Academic journal article Journal of Educational Multimedia and Hypermedia

Snapshots of Interactive Multimedia at Work across the Curriculum in Deaf Education: Implications for Public Address Training

Academic journal article Journal of Educational Multimedia and Hypermedia

Snapshots of Interactive Multimedia at Work across the Curriculum in Deaf Education: Implications for Public Address Training

Article excerpt

A review of the literature yields many intriguing applications of interactive multimedia technology that can be seen through a series of "snapshots" describing current projects and initiatives for deaf education. The five main categories chosen to represent these activities are: instructional design, communication bridges, skill development simulations, distance learning practices, and discovery learning. Throughout the discourse on these projects, the reader will be supplied with relevant data regarding bandwidth, digital divide, feedback, digital rights management, and distribution issues. Attention will then turn to the secondary goal of connecting the lessons learned and the resources available in these arenas to the specific topic of public address training. The author concludes that a survey is necessary to identify the perceptions about technology in regards to its ability to aid in public address practice or performance among deaf students.

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The practice of teaching materials through the use of interactive multimedia is a growing phenomenon that has the potential to radically alter the way instruction is delivered and processed. Deaf education has embraced this relatively new technology and is putting it to the test in many areas of academia and beyond. In fact, "Active Learning has long been considered a proven method in improving attention, motivation and retention of concepts taught in class. This is especially true for deaf students ...," reported Burik and Kelly (2003, p. 1). The idea that technology can be a catalyst for that active learning approach is at the heart of this article. So what then is "interactive multimedia?" Although there are many definitions, Azra Akhtar (2003) described it as using many different media (print, audio, video, etc.) to present more comprehensive information than any medium alone can, accommodating children with different learning styles, and employing interactivity to stimulate children to become active, motivated learners. She goes on to say, "Therefore the demand to develop interactive learning material is of paramount importance as it is intended to help enhance the learning experience of deaf students and make the curriculum more accessible" (Akhtar, p. 2). Throughout this discussion, the designation "deaf" will be used to identify individuals in a cultural minority group that have varying degrees of hearing loss.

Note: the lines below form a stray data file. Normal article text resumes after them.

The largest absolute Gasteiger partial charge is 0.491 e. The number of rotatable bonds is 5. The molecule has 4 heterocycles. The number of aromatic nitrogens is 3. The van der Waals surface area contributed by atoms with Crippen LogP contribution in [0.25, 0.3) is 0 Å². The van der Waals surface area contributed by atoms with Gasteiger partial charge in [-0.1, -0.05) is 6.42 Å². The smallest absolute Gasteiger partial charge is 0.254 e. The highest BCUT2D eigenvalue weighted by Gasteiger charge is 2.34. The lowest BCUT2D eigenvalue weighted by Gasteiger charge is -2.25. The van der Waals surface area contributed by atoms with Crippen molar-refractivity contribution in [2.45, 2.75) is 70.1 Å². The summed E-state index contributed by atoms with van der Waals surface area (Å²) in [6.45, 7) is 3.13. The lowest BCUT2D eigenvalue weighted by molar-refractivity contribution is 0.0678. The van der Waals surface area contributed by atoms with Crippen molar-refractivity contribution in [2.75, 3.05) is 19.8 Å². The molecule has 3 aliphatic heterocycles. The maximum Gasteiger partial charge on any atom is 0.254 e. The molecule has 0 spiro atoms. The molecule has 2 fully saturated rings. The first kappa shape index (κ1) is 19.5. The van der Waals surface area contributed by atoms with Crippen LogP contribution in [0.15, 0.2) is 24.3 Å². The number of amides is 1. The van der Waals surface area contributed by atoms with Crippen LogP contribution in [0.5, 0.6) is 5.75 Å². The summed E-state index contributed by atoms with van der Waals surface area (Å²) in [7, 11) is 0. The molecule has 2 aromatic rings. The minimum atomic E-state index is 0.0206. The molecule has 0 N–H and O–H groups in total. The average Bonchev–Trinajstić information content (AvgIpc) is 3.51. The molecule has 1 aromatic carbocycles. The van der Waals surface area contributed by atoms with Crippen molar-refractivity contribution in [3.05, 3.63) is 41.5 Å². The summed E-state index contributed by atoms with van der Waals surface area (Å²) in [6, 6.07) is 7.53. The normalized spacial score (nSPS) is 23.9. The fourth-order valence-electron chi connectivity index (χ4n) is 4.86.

The purpose of this article is two-fold. First, a review of the literature yields many intriguing applications of interactive multimedia technology that can be seen through a series of "snapshots" describing current projects and initiatives for deaf education. The five main categories chosen to represent these activities are: instructional design, communication bridges, skill development simulations, distance learning practices, and discovery learning. Throughout the discourse on these projects, the reader will be supplied with relevant data regarding bandwidth, digital divide, feedback, digital rights management, and distribution issues. Attention will then turn to the secondary goal of connecting the lessons learned and the resources available in these arenas to the specific topic of public address training. In the words of James Fernandes (Fernandes & Fernandes, 2002), "The eloquent words and signs of deaf orators helped shape the passage of history of the American deaf community" (p. 1). However, a limited amount of research is present in the literature on this vital topic especially in regards to the contribution of technology. Thus an initial framework for survey and empirical research will be proposed. As interactive multimedia becomes less cost prohibitive and more user-friendly, the potential increases for teachers, students, and parents to move this research from theory to practice to benefit a wide-range of deaf children and youth.

PROJECT SNAPSHOTS

Interactive Multimedia Promotes Instructional Design

The lack of accessible interactive materials for deaf students is a widely known problem (National Center to Improve Practice [NCIP], n. …

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